One of the outposts on this distribution line was Beaufort. As I mentioned earlier the legend of Beaufort haunted us throughout our teenage years, and was even amplified by the events of June 1982. During the first week of the Lebanese war, the Golani Brigade Commandos fought a fearless battle on this mountain and lost six men, including the commander, Goni Harnick. One day after the battle, the world witnessed the famous and surreal scene broadcast all over the world of Menachem Begin and Ariel Sharon landing on the Beaufort via helicopter and asking the soldiers embarrassing questions. That scene was for many Israelis evidence of the lack of knowledge that the two leaders had regarding what really had happened.
So now, after all that heritage, history and burden of emotions, I finally made it myself to this famous site. The road takes a steep turn in the center of the village of Arnun, and a short but steep ascent takes you up to the glorious site. Your first impression is, why did they have to overshadow this Gem with this military scruff? The fort is on top of a mountain overlooking a sheer drop of one thousand feet deep to the Litani river. Way away down below you can see the narrow river flowing gently between two meandering canyon walls, covered with lush Mediterranean shrub. The vistas are incredible; the entire Galilee region is spread to the south, and the Lebanese town of Marge-Ayoun and the Baqaa Valley to the east. The pastoral mountain ranges leading to the Mediterranean Sea are to your west.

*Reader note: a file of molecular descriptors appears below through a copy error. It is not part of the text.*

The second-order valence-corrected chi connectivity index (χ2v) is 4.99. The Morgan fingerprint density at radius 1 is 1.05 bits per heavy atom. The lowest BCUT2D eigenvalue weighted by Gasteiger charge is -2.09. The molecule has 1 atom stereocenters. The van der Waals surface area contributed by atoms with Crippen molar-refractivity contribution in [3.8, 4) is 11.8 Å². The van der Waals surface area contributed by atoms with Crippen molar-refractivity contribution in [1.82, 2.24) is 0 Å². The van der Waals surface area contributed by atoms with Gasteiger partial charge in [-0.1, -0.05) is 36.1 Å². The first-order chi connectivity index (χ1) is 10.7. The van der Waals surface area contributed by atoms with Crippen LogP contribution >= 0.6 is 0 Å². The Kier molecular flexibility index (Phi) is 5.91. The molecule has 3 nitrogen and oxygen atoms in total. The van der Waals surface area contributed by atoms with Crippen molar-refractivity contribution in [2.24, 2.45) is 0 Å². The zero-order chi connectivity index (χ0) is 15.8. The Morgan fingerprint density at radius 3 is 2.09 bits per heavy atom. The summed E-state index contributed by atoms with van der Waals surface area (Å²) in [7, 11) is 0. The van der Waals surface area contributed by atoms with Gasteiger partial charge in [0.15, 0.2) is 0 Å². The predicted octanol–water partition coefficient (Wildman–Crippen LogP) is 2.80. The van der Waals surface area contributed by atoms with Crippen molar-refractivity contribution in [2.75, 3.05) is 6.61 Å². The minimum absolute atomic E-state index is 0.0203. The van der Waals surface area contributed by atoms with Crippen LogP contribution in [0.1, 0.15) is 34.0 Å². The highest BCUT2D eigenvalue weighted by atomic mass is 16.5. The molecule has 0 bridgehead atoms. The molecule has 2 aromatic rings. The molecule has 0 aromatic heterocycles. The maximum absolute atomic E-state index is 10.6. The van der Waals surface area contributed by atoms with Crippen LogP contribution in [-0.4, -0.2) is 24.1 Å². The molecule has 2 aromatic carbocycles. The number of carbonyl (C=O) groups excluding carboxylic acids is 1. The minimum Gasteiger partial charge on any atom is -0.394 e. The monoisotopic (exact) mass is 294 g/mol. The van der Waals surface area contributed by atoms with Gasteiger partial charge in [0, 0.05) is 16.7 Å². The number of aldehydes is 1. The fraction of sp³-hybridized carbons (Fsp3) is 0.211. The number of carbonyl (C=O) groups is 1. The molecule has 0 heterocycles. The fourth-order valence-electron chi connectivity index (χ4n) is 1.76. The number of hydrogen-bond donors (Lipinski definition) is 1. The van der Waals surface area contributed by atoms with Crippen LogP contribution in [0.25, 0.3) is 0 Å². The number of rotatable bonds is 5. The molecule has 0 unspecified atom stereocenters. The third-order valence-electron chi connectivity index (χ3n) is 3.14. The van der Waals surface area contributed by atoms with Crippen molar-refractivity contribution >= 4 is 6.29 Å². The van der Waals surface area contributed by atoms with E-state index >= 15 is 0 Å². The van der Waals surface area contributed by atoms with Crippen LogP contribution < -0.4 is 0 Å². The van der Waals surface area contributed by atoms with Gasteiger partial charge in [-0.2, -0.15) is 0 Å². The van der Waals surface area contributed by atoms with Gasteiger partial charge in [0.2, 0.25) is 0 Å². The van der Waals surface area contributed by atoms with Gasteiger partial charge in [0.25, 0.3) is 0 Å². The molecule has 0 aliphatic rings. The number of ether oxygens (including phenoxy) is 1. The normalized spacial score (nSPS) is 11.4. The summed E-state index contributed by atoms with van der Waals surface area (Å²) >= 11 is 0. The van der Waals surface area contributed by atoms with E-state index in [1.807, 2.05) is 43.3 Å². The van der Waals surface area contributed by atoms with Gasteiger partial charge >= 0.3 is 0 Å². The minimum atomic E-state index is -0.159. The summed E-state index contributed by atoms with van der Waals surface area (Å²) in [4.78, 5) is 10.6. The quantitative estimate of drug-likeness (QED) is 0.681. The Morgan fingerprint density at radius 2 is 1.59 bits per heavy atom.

On the highest spot of the hill there they stand – the majestic ruins of the ancient crusader citadel that gave this site its name – Beaufort – meaning the pretty fort in French. And a few meters away from the fort, is the massive army post, a rubble of concrete structures all placed in a messy formation all piled on top of the other during decades of building, destruction and rebuilding.